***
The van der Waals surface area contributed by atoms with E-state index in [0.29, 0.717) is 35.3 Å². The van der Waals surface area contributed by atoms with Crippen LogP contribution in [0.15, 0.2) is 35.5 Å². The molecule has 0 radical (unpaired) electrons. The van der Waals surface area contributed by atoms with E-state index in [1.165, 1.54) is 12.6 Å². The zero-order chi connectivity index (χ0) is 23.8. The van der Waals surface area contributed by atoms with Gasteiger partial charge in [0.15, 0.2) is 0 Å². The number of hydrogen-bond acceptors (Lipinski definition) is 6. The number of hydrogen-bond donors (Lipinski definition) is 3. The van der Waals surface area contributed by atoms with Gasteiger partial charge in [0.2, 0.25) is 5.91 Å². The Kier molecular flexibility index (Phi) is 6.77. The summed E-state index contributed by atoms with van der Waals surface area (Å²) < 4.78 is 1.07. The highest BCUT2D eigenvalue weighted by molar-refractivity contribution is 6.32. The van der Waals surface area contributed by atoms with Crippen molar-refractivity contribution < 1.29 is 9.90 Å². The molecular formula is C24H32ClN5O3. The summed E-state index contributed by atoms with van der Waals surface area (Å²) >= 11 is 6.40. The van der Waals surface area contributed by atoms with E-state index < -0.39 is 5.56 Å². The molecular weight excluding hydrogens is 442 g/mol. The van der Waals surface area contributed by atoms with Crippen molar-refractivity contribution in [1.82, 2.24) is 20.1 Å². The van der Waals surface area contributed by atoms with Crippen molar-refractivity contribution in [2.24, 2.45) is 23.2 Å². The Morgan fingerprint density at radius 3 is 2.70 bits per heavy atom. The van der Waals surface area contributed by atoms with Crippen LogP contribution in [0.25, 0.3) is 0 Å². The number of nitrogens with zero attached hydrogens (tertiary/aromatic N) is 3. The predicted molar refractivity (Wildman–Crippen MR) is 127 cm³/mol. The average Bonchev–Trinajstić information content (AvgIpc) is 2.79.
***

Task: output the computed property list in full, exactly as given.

The van der Waals surface area contributed by atoms with E-state index in [0.29, 0.717) is 35.3 Å². The van der Waals surface area contributed by atoms with Crippen LogP contribution in [0.15, 0.2) is 35.5 Å². The molecule has 0 radical (unpaired) electrons. The van der Waals surface area contributed by atoms with E-state index in [1.165, 1.54) is 12.6 Å². The zero-order chi connectivity index (χ0) is 23.8. The van der Waals surface area contributed by atoms with Gasteiger partial charge in [0.15, 0.2) is 0 Å². The number of hydrogen-bond acceptors (Lipinski definition) is 6. The number of hydrogen-bond donors (Lipinski definition) is 3. The van der Waals surface area contributed by atoms with Gasteiger partial charge in [0.2, 0.25) is 5.91 Å². The Kier molecular flexibility index (Phi) is 6.77. The summed E-state index contributed by atoms with van der Waals surface area (Å²) < 4.78 is 1.07. The highest BCUT2D eigenvalue weighted by molar-refractivity contribution is 6.32. The van der Waals surface area contributed by atoms with Crippen molar-refractivity contribution < 1.29 is 9.90 Å². The molecular formula is C24H32ClN5O3. The summed E-state index contributed by atoms with van der Waals surface area (Å²) >= 11 is 6.40. The van der Waals surface area contributed by atoms with E-state index < -0.39 is 5.56 Å². The molecular weight excluding hydrogens is 442 g/mol. The van der Waals surface area contributed by atoms with Crippen molar-refractivity contribution in [1.82, 2.24) is 20.1 Å². The van der Waals surface area contributed by atoms with Crippen molar-refractivity contribution in [2.24, 2.45) is 23.2 Å². The Morgan fingerprint density at radius 3 is 2.70 bits per heavy atom. The van der Waals surface area contributed by atoms with Crippen LogP contribution in [0.25, 0.3) is 0 Å². The number of nitrogens with zero attached hydrogens (tertiary/aromatic N) is 3. The predicted molar refractivity (Wildman–Crippen MR) is 127 cm³/mol. The average Bonchev–Trinajstić information content (AvgIpc) is 2.79.